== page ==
Innovation helps companies compete and in some cases to punch above their weight. But you don’t have to reinvent the wheel to get ahead. Sustaining innovation is about listening to your customers and using their feedback to continually make your product, service or user experience better and more suited to them.
But there’s also another way to use innovation to compete.
More than 20 years ago, Harvard’s Clayton Christensen coined the term “disruptive innovation,” to define an entirely different approach. His colleague, Richard Price, an associate at the Clayton Christensen Institute, offers insight into how you can differentiate between disruptive and sustaining innovation models to find what’s best suited for your business, and how both can help you to compete in global markets.
Q: Often when we talk about innovation in business circles, we use the term “disruptive” to describe it. Isn’t all innovation disruptive?
A: Nowadays everyone is using the term disruption to describe any breakthrough. But regardless of whether it’s an incremental or big breakthrough, more often what we see is sustaining innovation. For your business, this may mean coming up with a new way to use an existing product, an upgrade, or a patch to fix a bug. It could even be a leap ahead. But it’s not disruptive.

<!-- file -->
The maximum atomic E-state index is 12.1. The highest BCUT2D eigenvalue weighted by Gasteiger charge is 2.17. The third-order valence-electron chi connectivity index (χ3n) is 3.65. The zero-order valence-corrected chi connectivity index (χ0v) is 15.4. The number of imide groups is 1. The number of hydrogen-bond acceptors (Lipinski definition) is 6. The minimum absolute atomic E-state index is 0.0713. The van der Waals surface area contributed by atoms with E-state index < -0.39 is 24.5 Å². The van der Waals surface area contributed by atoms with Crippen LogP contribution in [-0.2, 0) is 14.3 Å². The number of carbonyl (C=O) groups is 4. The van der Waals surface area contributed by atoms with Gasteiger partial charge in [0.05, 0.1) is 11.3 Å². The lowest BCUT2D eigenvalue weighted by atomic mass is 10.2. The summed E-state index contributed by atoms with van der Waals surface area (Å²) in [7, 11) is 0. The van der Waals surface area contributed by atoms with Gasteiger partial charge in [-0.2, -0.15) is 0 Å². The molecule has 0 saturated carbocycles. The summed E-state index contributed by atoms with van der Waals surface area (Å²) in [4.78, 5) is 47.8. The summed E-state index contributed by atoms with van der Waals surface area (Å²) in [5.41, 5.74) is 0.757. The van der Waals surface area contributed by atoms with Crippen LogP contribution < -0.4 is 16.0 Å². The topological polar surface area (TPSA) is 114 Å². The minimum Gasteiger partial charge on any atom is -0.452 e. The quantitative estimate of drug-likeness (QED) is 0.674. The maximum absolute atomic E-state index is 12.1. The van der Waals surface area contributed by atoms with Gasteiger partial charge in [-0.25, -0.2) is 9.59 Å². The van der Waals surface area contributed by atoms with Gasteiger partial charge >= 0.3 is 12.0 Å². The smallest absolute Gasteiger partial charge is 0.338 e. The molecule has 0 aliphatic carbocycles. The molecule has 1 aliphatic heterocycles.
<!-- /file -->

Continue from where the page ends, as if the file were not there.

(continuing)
Everyone assumes that disruptive innovations are good and sustaining innovations are bad. That’s not necessarily the case. If you’re in an established market, trying to address customer needs, to make a product or service better, that’s sustaining innovation and it will help you compete. But it’s not truly disruptive if you’re serving the same customers you always have and using the same business model you’ve always had.
A: The definition of disruptive innovation is more rigorous and specific. Disruption is when you see there’s a product on the market that is inaccessible to large numbers of people. Or sometimes there are a lot of people using the product or service but they’re paying a lot of money for more than they actually need. Can your company take that product and adapt it to make it more widely accessible? That’s disruption.